The Ben Simmons saga has hit a bit of an impasse. Simmons is refusing to play for now, and the Philadelphia 76ers don’t seem to want to budge on their trade demands. Ben Simmons playing another game for the 76ers is something neither side wants, but it seems rather inevitable at this point. Unless of course, the report that a small market team has significant interest has real legs. So, what can we expect from Simmons when he hits the court again? More of the same, which is the whole issue with Simmons’ game.
Ben Simmons, All-Star
Bob Donnan/USA TODAY Sports
The magic of Ben Simmons is apparent. He’s huge with his 6’10”, 6’11” frame– above average even for the NBA. Yet, he doesn’t move anything like any other 6’11” players in the league. Think of someone like Marc Gasol or Andre Drummond lumbering up and down the court, and Ben Simmons is the same height! Simmons moves with the swiftness of a much smaller man, gliding along the court, crossing the entire floor in a few lightning fast strides. When Ben Simmons feels like attacking, it can be mesmerizing to watch. You see this guy and you think “the sky’s the limit for this guy.”
You can also look at Simmons and see the skill. He can handle the ball well, much better than most other men of his height, who often look like they’ve never dribbled a ball in their lives. Simmons can also pass the ball, keeping his head on a swivel and hitting shooters from impossible angles. He can gun a pass through to a shooter in the corner, or float an oop with a simple flick of his wrist.
So what’s the problem with Simmons? How can you not want a guy that has basically no athletic equal, with the size of a center but the speed and skill of a guard? The problem is that Ben Simmons did all of these things since he’s been a rookie in the league. The problem is Simmons has not improved, at least offensively, in five (four if you drop his technical rookie year which he missed) years.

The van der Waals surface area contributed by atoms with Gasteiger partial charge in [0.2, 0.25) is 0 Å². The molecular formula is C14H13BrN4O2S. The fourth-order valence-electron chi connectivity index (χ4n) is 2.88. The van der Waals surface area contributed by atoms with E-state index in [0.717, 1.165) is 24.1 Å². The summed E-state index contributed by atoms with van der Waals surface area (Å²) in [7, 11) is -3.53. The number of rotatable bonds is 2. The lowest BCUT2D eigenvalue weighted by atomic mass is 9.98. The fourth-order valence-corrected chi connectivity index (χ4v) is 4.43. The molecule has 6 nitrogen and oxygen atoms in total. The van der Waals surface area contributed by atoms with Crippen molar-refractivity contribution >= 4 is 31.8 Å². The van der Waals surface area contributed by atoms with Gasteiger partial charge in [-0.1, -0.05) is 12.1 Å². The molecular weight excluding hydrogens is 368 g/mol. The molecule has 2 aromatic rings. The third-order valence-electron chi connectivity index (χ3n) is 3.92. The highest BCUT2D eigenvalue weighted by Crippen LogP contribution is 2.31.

Digging into the Numbers
Just a quick glance at Simmons’ numbers tell you all you need to know, especially if you normalize them by using his per 36 numbers.
Going strictly by volume, one could even say Simmons has regressed. His rookie year he had his second most total rebounds, his most assists, most blocks and second most points. There was a slight uptick in stats his second year of playing, which was fine for the time, but then he seemingly took a step back in years three and four, right when he should be entering his prime.
Ben Simmons, the Regressor
The worst part is, as the years have gone by, he’s actually taking less shots and getting less involved in the offense. Sure, that could be because his role has changed from second option to third or even fourth at times in the most recent season, but that in itself is a problem. Simmons is on a max contract, getting paid as one of the superstars of the league. His usage and role shouldn’t be going down, it should be going up. Guys like Tobias Harris and Seth Curry shouldn’t be higher priorities on the offense at this point in Simmons’ career, but they are.
Simmons usage rate was at its highest in his first year playing, and this latest year it was at its lowest. In fact, his rookie year beats out his latest in nearly every offensive metric save one, his free throw percentage, and as the world saw in the playoffs, that wasn’t the most consistent of a jump forward. The other stat is field goal percentage, with his rookie year posting a 54.5% and his fourth shooting 55.7%, which is a basically negligible difference made even more worthless when you consider Simmons was taking more shots in year one. As a general rule of thumb, efficiency goes down as volume goes up. That brings up another worrying facet of Simmons’ game that has not gotten better, and has even gotten worse, which is shot selection.